Our Tibby's Triangle project has been featured by Martyn Evans in his article on Building Design Magazine. He gives an experiential view of the project, taking a walk through the seaside development and commenting:
What's clear as you wander around the town is that the architects have studied it in great detail. They've photographed and pored over details of the delightful way in which the architecture has been developed over the centuries and interpreted this language in their scheme to make it seem like it's been there all along. Except it's still delightfully modern.
And that's what it's all about isn't it? Designing schemes so that they liver the very best contemporary ideas but feel like they've always belonged. I don't know the economics of that scheme, or how hard the developer, contractor and their professional teams had to work to be able to deliver a viable project. But they clearly did it, and it's a triumph.
—Martyn Evans, BD Online, 5th September 2019
Situated just out of the centre of the town on the former Adnam’s Brewery site, we were careful to connect the scheme seamlessly back into the old town - something Evans picked up on in his article, noting how the project felt like it had always belonged to the town. By immersing ourselves in the close-grained texture of this quirky seaside town and taking cues from the local surroundings in our design, we were able to create something new which spoke of something old, or perhaps spoke the same language as the old in a new dialect.
One way we did this was to use small front gardens and low flint walls in the Southwold tradition. Not only does this visually link the development to its heritage, but it also fosters a sense of community - people can pop out of their front door on an errand and chat to the next door neighbour as they are coming home, or they can catch up over the garden wall while they’re doing the watering. It’s a simple technique which we also used in our recently acclaimed and award winning project The Malings, whose low planters and fences similarly enable chance encounter and conviviality.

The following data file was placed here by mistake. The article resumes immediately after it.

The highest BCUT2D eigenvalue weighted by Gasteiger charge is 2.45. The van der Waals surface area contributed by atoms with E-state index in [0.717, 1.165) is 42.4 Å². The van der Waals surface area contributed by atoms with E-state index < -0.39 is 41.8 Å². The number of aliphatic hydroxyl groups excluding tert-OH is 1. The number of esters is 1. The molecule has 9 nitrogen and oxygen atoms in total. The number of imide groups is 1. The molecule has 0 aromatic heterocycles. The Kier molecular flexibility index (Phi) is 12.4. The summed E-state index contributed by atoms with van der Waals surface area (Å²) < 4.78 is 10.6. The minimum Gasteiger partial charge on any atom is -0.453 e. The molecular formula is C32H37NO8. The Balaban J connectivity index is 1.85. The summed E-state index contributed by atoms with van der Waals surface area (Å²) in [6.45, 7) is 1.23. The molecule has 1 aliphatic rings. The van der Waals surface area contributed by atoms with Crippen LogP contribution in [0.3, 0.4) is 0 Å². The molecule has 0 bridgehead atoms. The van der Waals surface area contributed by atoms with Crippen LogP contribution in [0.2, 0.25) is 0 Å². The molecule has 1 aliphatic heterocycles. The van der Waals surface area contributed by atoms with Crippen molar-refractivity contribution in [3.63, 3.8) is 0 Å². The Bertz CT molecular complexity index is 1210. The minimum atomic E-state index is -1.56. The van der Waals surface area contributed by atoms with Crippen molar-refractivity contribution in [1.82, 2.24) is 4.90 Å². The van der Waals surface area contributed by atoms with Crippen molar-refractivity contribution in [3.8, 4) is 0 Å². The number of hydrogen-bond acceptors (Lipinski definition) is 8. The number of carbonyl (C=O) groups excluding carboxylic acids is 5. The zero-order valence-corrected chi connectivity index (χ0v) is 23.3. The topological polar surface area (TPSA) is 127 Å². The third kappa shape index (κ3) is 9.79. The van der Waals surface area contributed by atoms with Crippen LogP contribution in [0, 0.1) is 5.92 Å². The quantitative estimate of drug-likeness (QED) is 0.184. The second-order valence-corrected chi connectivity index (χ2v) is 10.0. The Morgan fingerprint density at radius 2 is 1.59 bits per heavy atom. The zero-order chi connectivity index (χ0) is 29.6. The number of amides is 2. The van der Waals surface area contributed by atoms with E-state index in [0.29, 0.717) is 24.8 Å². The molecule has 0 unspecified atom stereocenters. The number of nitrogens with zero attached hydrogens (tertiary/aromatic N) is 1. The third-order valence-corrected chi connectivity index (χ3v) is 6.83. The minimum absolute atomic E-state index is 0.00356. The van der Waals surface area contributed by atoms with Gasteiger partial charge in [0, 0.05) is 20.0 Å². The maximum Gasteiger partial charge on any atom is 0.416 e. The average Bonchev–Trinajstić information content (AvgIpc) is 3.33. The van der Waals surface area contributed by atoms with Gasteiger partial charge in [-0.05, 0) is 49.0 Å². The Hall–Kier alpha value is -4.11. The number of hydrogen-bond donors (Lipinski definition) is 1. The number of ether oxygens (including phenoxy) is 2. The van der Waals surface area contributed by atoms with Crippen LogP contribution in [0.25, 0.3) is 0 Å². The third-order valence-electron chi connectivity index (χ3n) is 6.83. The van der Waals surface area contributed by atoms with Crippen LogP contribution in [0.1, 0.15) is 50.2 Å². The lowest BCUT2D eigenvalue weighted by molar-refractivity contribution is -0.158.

Tibby’s Triangle also uses paths, ginnels and alleys in a similar way to the main town, where numerous tiny streets create spaces of surprise and discovery as you come around a corner and then a few more houses appear behind the ones on the street. By creating these walkable paths through the development and incorporating a new square with a store and café, the new houses are woven seamlessly back into the close-knit old town. The square provides a place for people to meet, and connects residents from across the whole town.
We wanted to match the spatial complexity and irregularity of old Southwold. Rather than adopting a “cookie cutter” mentality, as Evans calls it, we instead individually designed 34 unique layouts across 26 houses and 8 apartments, encouraging an intricacy and particularity to every corner of the site. This was a response to the strange, triangular shape of the site - only by being a bit inventive in our approach could we fit this many homes on the site, tucking homes behind other homes and getting right into the corners of the site. This approach created a spatial and social complexity which helps make people feel their home is really uniquely theirs.
It’s the balance of this uniqueness and irregularity with a sense of community which makes people feel at home here, as much as it makes the architecture seem to belong.